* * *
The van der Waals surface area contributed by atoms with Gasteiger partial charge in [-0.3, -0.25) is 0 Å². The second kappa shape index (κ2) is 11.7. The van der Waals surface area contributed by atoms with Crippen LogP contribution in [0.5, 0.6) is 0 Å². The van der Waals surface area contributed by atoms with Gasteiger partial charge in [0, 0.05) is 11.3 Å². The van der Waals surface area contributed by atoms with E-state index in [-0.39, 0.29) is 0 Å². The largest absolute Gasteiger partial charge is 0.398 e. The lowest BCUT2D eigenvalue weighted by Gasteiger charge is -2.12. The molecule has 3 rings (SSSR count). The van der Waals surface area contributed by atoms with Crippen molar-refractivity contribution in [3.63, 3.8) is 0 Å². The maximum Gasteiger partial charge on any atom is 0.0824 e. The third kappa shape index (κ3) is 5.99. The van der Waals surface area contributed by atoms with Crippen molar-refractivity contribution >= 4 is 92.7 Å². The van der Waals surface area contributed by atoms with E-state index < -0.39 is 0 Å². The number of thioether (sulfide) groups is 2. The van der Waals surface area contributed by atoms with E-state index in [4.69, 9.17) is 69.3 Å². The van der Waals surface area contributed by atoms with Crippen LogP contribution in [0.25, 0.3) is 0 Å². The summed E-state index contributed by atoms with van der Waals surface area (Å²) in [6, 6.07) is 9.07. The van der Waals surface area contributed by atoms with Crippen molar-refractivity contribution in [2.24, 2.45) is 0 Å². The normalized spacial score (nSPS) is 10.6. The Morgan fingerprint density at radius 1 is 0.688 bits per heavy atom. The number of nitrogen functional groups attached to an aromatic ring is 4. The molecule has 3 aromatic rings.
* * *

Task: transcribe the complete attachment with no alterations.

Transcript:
The van der Waals surface area contributed by atoms with Gasteiger partial charge in [-0.3, -0.25) is 0 Å². The second kappa shape index (κ2) is 11.7. The van der Waals surface area contributed by atoms with Crippen LogP contribution in [0.5, 0.6) is 0 Å². The van der Waals surface area contributed by atoms with Gasteiger partial charge in [0, 0.05) is 11.3 Å². The van der Waals surface area contributed by atoms with E-state index in [-0.39, 0.29) is 0 Å². The largest absolute Gasteiger partial charge is 0.398 e. The lowest BCUT2D eigenvalue weighted by Gasteiger charge is -2.12. The molecule has 3 rings (SSSR count). The van der Waals surface area contributed by atoms with Crippen molar-refractivity contribution in [3.63, 3.8) is 0 Å². The maximum Gasteiger partial charge on any atom is 0.0824 e. The third kappa shape index (κ3) is 5.99. The van der Waals surface area contributed by atoms with Crippen molar-refractivity contribution >= 4 is 92.7 Å². The van der Waals surface area contributed by atoms with E-state index < -0.39 is 0 Å². The number of thioether (sulfide) groups is 2. The van der Waals surface area contributed by atoms with E-state index in [4.69, 9.17) is 69.3 Å². The van der Waals surface area contributed by atoms with Crippen LogP contribution in [0.25, 0.3) is 0 Å². The summed E-state index contributed by atoms with van der Waals surface area (Å²) in [6, 6.07) is 9.07. The van der Waals surface area contributed by atoms with Crippen molar-refractivity contribution in [2.24, 2.45) is 0 Å². The normalized spacial score (nSPS) is 10.6. The Morgan fingerprint density at radius 1 is 0.688 bits per heavy atom. The number of nitrogen functional groups attached to an aromatic ring is 4. The molecule has 3 aromatic rings.